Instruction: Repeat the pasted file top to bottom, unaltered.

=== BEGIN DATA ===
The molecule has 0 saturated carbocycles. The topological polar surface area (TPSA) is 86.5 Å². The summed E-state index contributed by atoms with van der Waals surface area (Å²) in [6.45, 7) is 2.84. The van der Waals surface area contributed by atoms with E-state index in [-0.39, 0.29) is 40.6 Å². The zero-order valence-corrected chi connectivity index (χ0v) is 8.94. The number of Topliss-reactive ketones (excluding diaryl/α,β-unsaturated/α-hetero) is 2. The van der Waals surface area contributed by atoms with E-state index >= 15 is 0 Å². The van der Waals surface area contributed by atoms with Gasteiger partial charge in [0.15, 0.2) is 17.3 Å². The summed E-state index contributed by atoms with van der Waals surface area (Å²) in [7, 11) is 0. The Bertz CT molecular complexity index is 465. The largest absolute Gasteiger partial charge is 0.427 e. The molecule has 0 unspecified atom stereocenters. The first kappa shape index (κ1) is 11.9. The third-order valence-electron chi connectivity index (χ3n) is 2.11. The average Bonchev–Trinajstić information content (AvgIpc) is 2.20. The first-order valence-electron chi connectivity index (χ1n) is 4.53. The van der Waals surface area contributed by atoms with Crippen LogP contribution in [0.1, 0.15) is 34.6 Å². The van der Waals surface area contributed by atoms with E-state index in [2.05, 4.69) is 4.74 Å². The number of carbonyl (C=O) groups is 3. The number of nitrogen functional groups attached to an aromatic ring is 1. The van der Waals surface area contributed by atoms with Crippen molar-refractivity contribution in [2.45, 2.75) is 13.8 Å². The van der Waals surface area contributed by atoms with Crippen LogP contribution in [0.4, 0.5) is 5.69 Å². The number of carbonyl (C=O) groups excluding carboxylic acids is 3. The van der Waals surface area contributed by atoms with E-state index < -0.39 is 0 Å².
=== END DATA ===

The molecule has 0 saturated carbocycles. The topological polar surface area (TPSA) is 86.5 Å². The summed E-state index contributed by atoms with van der Waals surface area (Å²) in [6.45, 7) is 2.84. The van der Waals surface area contributed by atoms with E-state index in [-0.39, 0.29) is 40.6 Å². The zero-order valence-corrected chi connectivity index (χ0v) is 8.94. The number of Topliss-reactive ketones (excluding diaryl/α,β-unsaturated/α-hetero) is 2. The van der Waals surface area contributed by atoms with E-state index >= 15 is 0 Å². The van der Waals surface area contributed by atoms with Gasteiger partial charge in [0.15, 0.2) is 17.3 Å². The summed E-state index contributed by atoms with van der Waals surface area (Å²) in [7, 11) is 0. The Bertz CT molecular complexity index is 465. The largest absolute Gasteiger partial charge is 0.427 e. The molecule has 0 unspecified atom stereocenters. The first kappa shape index (κ1) is 11.9. The third-order valence-electron chi connectivity index (χ3n) is 2.11. The average Bonchev–Trinajstić information content (AvgIpc) is 2.20. The first-order valence-electron chi connectivity index (χ1n) is 4.53. The van der Waals surface area contributed by atoms with Crippen LogP contribution in [0.1, 0.15) is 34.6 Å². The van der Waals surface area contributed by atoms with E-state index in [2.05, 4.69) is 4.74 Å². The number of carbonyl (C=O) groups is 3. The number of nitrogen functional groups attached to an aromatic ring is 1. The van der Waals surface area contributed by atoms with Crippen molar-refractivity contribution in [2.45, 2.75) is 13.8 Å². The van der Waals surface area contributed by atoms with Crippen LogP contribution in [0.4, 0.5) is 5.69 Å². The number of carbonyl (C=O) groups excluding carboxylic acids is 3. The van der Waals surface area contributed by atoms with E-state index < -0.39 is 0 Å².